Referring now to FIGS. 3A-3D, an attachment member 10 c is illustrated that is similar to the attachment members 10 a and 10 b with like reference numbers indicating like components/features as shown and described with reference to the attachment members 10 a and 10 b. The attachment member 10 c mainly differs from the attachment members 10 a and 10 b (FIGS. 1A-2C) in that the attachment member 10 c (FIGS. 3A-3D) is formed by a cap portion 11 a and an insert portion 11 b. The cap portion 11 a has a generally anatomical tooth shape (e.g., like the attachment member 10 b), although the cap portion 11 a can have any shape (e.g., cylindrical, square, oval, etc.).

The cap portion 11.a and the insert portion 11 b are removably connectable, for example, by a snap-on connection and/or in a slide-on fashion) such that the screw 15 can attach the insert portion 11 b to the dental implant 60 and the cap portion 11 a can then be attached to the insert portion 11 b thereafter. Such a configuration allows for easy removal of the cap portion 11 a of the attachment member 10 c. As such, a clinician can readily analyze and/or modify (e.g., remove and/or add material thereto) the cap portion 11.a to impact/alter gingiva healing therearound. Thus, the cap portion 11 a can be a patient-specific component. With the set of radiopaque information markers 50 buried inside the cap portion 11 a, modification of the cap portion 11 a (e.g., especially the upper occlusal surface 32 of the cap portion 11 a) does not impact the pre-defined relationship of the set of radiopaque information markers 50 and the non-rotational structures 14, 27, 29, and 62 and/or the seating/table surfaces 38 and 63. Thus, unlike some of the prior scan members, the upper occlusal surface 32 of the cap portion 11 a of the attachment member 10 c can be modified as desired to occlude with an opposing tooth in the mouth of a patient without destroying or modifying the radiopaque information markers 50 of the attachment member 10 c. The described modification of the cap portion 11 a can be manual by a clinician and/or automatic using a robot, a milling machine, a rapid prototype machine, any combination thereof, or the like.

The insert portion 11 b has an upper or supragingival region 22 a and a lower or subgingival region 22 b, which are separated by a transition section 13. The subgingival region 22 b includes a non-rotational structure 14 for mating with a corresponding non-rotational structure 62 of the dental implant 60. The supragingival region 22 a of the insert portion 11 b includes a retention groove or structure 26 and a non-rotational structure 27. The retention groove 26 is configured to mate in a snap-on axial holding engagement with corresponding male circumferential feature(s) or structure(s) 28 of cap portion 11 a. Alternatively the cap portion 11 a can include the retention groove 26 and the insert portion 11 b can include the corresponding male circumferential feature(s) 28.

The non-rotational structure 27 of the insert portion 11 b is configured to mate in a slidable engagement with a corresponding non-rotational structure 29 of the cap portion 11 a to prevent relative rotation of the cap portion 11 a and the insert portion 11 b. In the illustrated implementation, the non-rotational structure 27 of the insert portion 11 b generally extends from a top or upper surface of the insert portion 11 b to the transition section 13. Details on and examples of anti-rotational structures for dental posts (e.g., supragingival regions of temporary abutments) are shown in U.S. Pat. Nos. 6,120,293, 6,159,010, and 8,002,547, each of which is commonly owned by the assignee of the present application and is hereby incorporated by reference herein in its entirety.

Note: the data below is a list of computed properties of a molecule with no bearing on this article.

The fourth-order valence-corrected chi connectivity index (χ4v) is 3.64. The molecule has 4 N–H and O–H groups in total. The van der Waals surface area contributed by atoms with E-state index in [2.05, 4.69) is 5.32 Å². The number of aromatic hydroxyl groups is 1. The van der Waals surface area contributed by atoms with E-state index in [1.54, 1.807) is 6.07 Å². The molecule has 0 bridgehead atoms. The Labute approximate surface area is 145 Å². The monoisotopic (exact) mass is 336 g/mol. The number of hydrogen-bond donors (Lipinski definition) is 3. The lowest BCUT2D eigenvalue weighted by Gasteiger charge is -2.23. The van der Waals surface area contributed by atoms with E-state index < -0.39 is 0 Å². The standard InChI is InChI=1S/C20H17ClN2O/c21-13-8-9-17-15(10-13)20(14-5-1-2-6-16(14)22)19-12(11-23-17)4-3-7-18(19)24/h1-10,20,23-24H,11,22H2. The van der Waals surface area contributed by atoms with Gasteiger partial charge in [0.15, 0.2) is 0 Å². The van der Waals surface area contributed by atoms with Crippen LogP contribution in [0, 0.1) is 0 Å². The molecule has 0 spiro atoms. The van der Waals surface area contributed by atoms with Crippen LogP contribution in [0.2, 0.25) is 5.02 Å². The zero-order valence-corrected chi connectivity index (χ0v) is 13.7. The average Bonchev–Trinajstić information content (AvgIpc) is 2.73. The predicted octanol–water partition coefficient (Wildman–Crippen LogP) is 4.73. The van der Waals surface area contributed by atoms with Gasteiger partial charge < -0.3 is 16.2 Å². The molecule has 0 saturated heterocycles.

As an alternative to the cap portion 11 a snapping onto the insert portion 11 b, the cap portion 11 a can be fixed to the insert portion 11 b using, for example, dental cement, glue, or other similar methods. The cap portion 11 a may be fixed to the insert portion 11 b by a clinician, unlike some prior scan members including caps, because the radiopaque information markers 50 in the body 30 of the attachment member 10 c can be picked up or otherwise identified via a CT scan. Thus, unlike prior methods, it is not necessary to remove the cap portion 11 a prior to scanning for information markers. Thus, the site in the patient's mouth including the attachment member 10 c does not need to be disturbed by the removal of the cap portion 11 a for identification of the radiopaque information markers 50. Further, use of the cap portion 11 a after the insert portion 11 b is coupled with the dental implant 60 (as shown in FIG. 3D) eliminates the requirement for the screw access bore 20 of the attachment member 10 c to extend through the entire attachment member 10 c and to the top occlusal surface 32, which typically requires a plug to be inserted during installation.

Referring to FIG. 4A, a clinician 51 is shown manually modifying and/or customizing one of the above-described attachment members 10 a, 10 b, including a set of radiopaque attachment members 50 therein prior to installing the same in a mouth of a patient. That is, one way for the attachment members 10 a, 10 b; and 10 c to be fabricated is by a clinician removing and/or adding material to a stock or standard attachment member to create one of the attachment members 10 a, 10 b, 10 c, although in some implementations, the attachment members 10 a, 10 b, 10 c are not modified and simply installed in the mouth of the patient as a stock/non-custom solution. The stock or standard attachment member can have an anatomical tooth shape (e.g., attachment members 10 b, 10 c) or a non-anatomical tooth shape (e.g., attachment member 10 a). Such a manual method of modification can be accomplished chair side after the dental implant 60 is installed into the patient's mouth such that the patient can leave with an attachment member 10 a, 10 b, 10 c acting as a temporary tooth and as a gingival healing abutment immediately after the dental implant 60 is installed.